Victorian Print Culture, Journalism and the Novel

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Rubery, Matthew. “Victorian Print Culture, Journalism and the Novel.” Literature Compass. 7.4 (2010): 290-300. Web.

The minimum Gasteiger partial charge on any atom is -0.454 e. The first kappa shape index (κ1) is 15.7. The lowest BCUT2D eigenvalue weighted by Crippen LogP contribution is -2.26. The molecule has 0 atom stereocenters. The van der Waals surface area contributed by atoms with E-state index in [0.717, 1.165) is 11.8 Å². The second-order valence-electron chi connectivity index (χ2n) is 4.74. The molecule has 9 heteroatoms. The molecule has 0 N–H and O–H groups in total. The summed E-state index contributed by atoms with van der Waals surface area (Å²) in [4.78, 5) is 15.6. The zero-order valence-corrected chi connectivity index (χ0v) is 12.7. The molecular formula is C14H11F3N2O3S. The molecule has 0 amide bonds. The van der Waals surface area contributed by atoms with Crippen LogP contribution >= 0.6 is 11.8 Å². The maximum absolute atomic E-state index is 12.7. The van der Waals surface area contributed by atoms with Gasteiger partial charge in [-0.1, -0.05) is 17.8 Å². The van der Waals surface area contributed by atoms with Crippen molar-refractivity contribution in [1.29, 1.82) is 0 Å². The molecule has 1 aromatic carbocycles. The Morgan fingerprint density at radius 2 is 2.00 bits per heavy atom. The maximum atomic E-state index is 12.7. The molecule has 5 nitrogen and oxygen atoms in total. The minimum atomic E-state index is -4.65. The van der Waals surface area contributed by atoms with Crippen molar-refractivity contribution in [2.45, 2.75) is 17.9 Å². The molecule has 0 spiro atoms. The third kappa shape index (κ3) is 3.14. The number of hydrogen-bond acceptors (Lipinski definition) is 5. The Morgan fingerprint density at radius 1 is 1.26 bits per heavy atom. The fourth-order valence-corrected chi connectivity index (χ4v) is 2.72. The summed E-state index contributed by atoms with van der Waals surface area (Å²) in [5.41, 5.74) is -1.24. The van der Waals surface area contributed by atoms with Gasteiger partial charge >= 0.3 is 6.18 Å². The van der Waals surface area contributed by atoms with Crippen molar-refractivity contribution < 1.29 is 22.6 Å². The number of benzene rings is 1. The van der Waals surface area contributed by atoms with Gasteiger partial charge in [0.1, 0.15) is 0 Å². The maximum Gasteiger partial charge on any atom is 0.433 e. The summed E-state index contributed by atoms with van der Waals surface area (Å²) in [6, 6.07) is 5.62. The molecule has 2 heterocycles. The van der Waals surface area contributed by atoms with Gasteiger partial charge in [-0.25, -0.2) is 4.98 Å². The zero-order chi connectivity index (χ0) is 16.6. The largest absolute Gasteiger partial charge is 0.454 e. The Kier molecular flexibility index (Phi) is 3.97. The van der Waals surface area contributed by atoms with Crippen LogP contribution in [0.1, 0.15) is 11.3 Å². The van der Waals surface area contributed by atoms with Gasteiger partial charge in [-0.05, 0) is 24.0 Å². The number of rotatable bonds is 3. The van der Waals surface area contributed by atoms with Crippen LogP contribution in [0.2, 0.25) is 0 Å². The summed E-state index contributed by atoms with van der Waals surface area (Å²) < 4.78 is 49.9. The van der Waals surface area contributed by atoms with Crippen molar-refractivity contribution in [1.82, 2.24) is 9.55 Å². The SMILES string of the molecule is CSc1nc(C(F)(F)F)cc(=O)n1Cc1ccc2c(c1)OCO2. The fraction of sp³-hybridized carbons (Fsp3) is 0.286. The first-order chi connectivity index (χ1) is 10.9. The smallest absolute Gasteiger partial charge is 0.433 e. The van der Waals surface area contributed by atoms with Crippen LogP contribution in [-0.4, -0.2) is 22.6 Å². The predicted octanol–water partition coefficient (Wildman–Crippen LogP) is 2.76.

Matthew Rubery’s essay observes that researchers who study print culture encounter two methodological difficulties when examining Victorian periodicals. Rubery argues that scholars, on the one hand, have a tendency to evaluate the periodical in the same way they would with a literary text. The periodical’s “polyvocal and open-ended nature” (292) challenges the notion of authorship differently from that of literary texts. The second problem arises when scholars prioritize the periodical as the principal source of information for the historical context of the era’s print culture. Rubery notes that the emergence of digital archives offers a remediation of these two methodological concerns, and cites 19th Century British Library Newspapers, 19th Century UK Periodicals, Proquest’s British Periodicals collections, and Nineteenth-Century Serials Edition as examples of the growing accessibility to useful periodical resources. Digital archives, Rubery concludes, offer a new comprehension of Victorian print culture in a way that considers journalism alongside literary tradition.